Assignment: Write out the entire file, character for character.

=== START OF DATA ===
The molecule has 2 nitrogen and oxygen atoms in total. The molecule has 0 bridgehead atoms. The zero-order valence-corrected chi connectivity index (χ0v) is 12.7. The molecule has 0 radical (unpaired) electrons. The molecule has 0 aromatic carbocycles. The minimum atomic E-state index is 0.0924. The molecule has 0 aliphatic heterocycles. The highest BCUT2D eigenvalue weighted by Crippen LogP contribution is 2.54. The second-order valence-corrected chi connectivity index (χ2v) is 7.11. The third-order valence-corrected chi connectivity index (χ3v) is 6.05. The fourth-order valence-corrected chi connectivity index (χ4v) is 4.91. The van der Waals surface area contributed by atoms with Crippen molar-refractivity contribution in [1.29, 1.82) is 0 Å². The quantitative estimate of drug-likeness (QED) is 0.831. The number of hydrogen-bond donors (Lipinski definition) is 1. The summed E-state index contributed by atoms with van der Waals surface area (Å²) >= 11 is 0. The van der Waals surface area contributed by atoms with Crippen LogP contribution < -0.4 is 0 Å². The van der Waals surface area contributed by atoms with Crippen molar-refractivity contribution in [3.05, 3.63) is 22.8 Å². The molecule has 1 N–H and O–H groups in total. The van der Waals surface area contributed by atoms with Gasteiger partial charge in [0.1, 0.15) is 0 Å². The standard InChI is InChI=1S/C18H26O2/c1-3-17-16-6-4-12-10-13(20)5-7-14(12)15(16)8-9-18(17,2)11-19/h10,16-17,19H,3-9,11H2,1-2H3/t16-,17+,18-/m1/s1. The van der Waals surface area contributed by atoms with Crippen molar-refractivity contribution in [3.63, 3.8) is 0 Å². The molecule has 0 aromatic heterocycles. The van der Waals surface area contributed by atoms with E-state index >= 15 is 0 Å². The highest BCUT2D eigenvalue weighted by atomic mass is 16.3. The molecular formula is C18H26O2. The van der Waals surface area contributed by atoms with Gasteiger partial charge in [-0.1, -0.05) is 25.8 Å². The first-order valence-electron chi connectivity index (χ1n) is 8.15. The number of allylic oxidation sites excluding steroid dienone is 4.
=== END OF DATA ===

The molecule has 2 nitrogen and oxygen atoms in total. The molecule has 0 bridgehead atoms. The zero-order valence-corrected chi connectivity index (χ0v) is 12.7. The molecule has 0 radical (unpaired) electrons. The molecule has 0 aromatic carbocycles. The minimum atomic E-state index is 0.0924. The molecule has 0 aliphatic heterocycles. The highest BCUT2D eigenvalue weighted by Crippen LogP contribution is 2.54. The second-order valence-corrected chi connectivity index (χ2v) is 7.11. The third-order valence-corrected chi connectivity index (χ3v) is 6.05. The fourth-order valence-corrected chi connectivity index (χ4v) is 4.91. The van der Waals surface area contributed by atoms with Crippen molar-refractivity contribution in [1.29, 1.82) is 0 Å². The quantitative estimate of drug-likeness (QED) is 0.831. The number of hydrogen-bond donors (Lipinski definition) is 1. The summed E-state index contributed by atoms with van der Waals surface area (Å²) >= 11 is 0. The van der Waals surface area contributed by atoms with Crippen LogP contribution < -0.4 is 0 Å². The van der Waals surface area contributed by atoms with Crippen molar-refractivity contribution in [3.05, 3.63) is 22.8 Å². The molecule has 1 N–H and O–H groups in total. The van der Waals surface area contributed by atoms with Gasteiger partial charge in [0.1, 0.15) is 0 Å². The standard InChI is InChI=1S/C18H26O2/c1-3-17-16-6-4-12-10-13(20)5-7-14(12)15(16)8-9-18(17,2)11-19/h10,16-17,19H,3-9,11H2,1-2H3/t16-,17+,18-/m1/s1. The van der Waals surface area contributed by atoms with Crippen molar-refractivity contribution in [3.63, 3.8) is 0 Å². The molecule has 0 aromatic heterocycles. The van der Waals surface area contributed by atoms with E-state index >= 15 is 0 Å². The highest BCUT2D eigenvalue weighted by atomic mass is 16.3. The molecular formula is C18H26O2. The van der Waals surface area contributed by atoms with Gasteiger partial charge in [-0.1, -0.05) is 25.8 Å². The first-order valence-electron chi connectivity index (χ1n) is 8.15. The number of allylic oxidation sites excluding steroid dienone is 4.